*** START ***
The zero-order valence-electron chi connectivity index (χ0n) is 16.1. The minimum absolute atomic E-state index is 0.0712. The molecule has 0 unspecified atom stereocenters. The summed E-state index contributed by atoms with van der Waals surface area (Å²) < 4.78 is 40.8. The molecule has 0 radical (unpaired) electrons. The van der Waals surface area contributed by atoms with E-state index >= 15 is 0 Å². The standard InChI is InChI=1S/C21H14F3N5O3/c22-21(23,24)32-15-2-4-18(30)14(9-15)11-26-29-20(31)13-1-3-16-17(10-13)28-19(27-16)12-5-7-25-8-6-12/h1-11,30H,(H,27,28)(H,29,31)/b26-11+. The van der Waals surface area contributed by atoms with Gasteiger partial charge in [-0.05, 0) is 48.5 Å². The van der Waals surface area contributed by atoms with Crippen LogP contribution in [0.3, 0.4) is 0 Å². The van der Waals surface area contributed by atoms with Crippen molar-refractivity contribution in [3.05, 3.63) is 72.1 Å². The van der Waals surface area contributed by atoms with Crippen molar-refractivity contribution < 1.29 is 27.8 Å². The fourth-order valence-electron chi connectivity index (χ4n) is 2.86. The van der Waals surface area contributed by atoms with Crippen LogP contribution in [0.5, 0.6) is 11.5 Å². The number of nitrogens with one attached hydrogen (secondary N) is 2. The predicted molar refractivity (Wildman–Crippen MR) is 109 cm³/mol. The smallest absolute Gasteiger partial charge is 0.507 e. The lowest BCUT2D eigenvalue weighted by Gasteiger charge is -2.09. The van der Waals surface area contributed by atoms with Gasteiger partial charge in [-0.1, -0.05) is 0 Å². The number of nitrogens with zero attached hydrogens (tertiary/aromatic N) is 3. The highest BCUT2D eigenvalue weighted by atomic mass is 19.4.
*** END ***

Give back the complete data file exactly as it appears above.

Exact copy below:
The zero-order valence-electron chi connectivity index (χ0n) is 16.1. The minimum absolute atomic E-state index is 0.0712. The molecule has 0 unspecified atom stereocenters. The summed E-state index contributed by atoms with van der Waals surface area (Å²) < 4.78 is 40.8. The molecule has 0 radical (unpaired) electrons. The van der Waals surface area contributed by atoms with E-state index >= 15 is 0 Å². The standard InChI is InChI=1S/C21H14F3N5O3/c22-21(23,24)32-15-2-4-18(30)14(9-15)11-26-29-20(31)13-1-3-16-17(10-13)28-19(27-16)12-5-7-25-8-6-12/h1-11,30H,(H,27,28)(H,29,31)/b26-11+. The van der Waals surface area contributed by atoms with Gasteiger partial charge in [-0.05, 0) is 48.5 Å². The van der Waals surface area contributed by atoms with Crippen LogP contribution in [0.3, 0.4) is 0 Å². The van der Waals surface area contributed by atoms with Crippen molar-refractivity contribution in [3.05, 3.63) is 72.1 Å². The van der Waals surface area contributed by atoms with Crippen molar-refractivity contribution < 1.29 is 27.8 Å². The fourth-order valence-electron chi connectivity index (χ4n) is 2.86. The van der Waals surface area contributed by atoms with Crippen LogP contribution in [0.5, 0.6) is 11.5 Å². The number of nitrogens with one attached hydrogen (secondary N) is 2. The predicted molar refractivity (Wildman–Crippen MR) is 109 cm³/mol. The smallest absolute Gasteiger partial charge is 0.507 e. The lowest BCUT2D eigenvalue weighted by Gasteiger charge is -2.09. The van der Waals surface area contributed by atoms with Gasteiger partial charge in [-0.1, -0.05) is 0 Å². The number of nitrogens with zero attached hydrogens (tertiary/aromatic N) is 3. The highest BCUT2D eigenvalue weighted by atomic mass is 19.4.